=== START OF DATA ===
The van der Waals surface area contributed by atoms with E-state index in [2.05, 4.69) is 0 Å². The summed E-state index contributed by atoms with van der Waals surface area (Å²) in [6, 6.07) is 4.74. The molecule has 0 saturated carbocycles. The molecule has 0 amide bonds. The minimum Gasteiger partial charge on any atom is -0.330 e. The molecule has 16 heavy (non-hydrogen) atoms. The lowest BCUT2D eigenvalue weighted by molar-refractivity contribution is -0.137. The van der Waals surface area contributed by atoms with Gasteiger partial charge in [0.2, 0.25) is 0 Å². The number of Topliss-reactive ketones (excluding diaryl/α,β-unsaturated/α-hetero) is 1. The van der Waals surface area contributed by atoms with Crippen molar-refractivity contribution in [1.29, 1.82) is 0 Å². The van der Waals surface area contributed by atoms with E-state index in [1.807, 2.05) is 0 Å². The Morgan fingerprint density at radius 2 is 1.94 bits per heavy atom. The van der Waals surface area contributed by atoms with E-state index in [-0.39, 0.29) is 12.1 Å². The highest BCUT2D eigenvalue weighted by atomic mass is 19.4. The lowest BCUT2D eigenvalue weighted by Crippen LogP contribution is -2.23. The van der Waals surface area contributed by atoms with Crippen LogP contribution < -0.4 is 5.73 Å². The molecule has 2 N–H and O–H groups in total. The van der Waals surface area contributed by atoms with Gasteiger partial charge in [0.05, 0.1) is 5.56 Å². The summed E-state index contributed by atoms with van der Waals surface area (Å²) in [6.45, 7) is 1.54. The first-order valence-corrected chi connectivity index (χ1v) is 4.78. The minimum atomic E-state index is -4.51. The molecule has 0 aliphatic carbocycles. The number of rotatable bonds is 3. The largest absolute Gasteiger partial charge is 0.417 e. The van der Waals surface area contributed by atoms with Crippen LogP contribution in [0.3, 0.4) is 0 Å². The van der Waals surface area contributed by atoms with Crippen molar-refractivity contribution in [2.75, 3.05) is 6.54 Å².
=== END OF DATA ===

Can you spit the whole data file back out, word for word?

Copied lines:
The van der Waals surface area contributed by atoms with E-state index in [2.05, 4.69) is 0 Å². The summed E-state index contributed by atoms with van der Waals surface area (Å²) in [6, 6.07) is 4.74. The molecule has 0 saturated carbocycles. The molecule has 0 amide bonds. The minimum Gasteiger partial charge on any atom is -0.330 e. The molecule has 16 heavy (non-hydrogen) atoms. The lowest BCUT2D eigenvalue weighted by molar-refractivity contribution is -0.137. The van der Waals surface area contributed by atoms with Gasteiger partial charge in [0.2, 0.25) is 0 Å². The number of Topliss-reactive ketones (excluding diaryl/α,β-unsaturated/α-hetero) is 1. The van der Waals surface area contributed by atoms with Crippen molar-refractivity contribution in [1.29, 1.82) is 0 Å². The van der Waals surface area contributed by atoms with E-state index in [1.807, 2.05) is 0 Å². The Morgan fingerprint density at radius 2 is 1.94 bits per heavy atom. The van der Waals surface area contributed by atoms with E-state index in [-0.39, 0.29) is 12.1 Å². The highest BCUT2D eigenvalue weighted by atomic mass is 19.4. The lowest BCUT2D eigenvalue weighted by Crippen LogP contribution is -2.23. The van der Waals surface area contributed by atoms with Crippen LogP contribution < -0.4 is 5.73 Å². The molecule has 2 N–H and O–H groups in total. The van der Waals surface area contributed by atoms with Gasteiger partial charge in [0.05, 0.1) is 5.56 Å². The summed E-state index contributed by atoms with van der Waals surface area (Å²) in [6.45, 7) is 1.54. The first-order valence-corrected chi connectivity index (χ1v) is 4.78. The minimum atomic E-state index is -4.51. The molecule has 0 aliphatic carbocycles. The number of rotatable bonds is 3. The largest absolute Gasteiger partial charge is 0.417 e. The van der Waals surface area contributed by atoms with Crippen LogP contribution in [0.3, 0.4) is 0 Å². The van der Waals surface area contributed by atoms with Crippen molar-refractivity contribution in [2.75, 3.05) is 6.54 Å².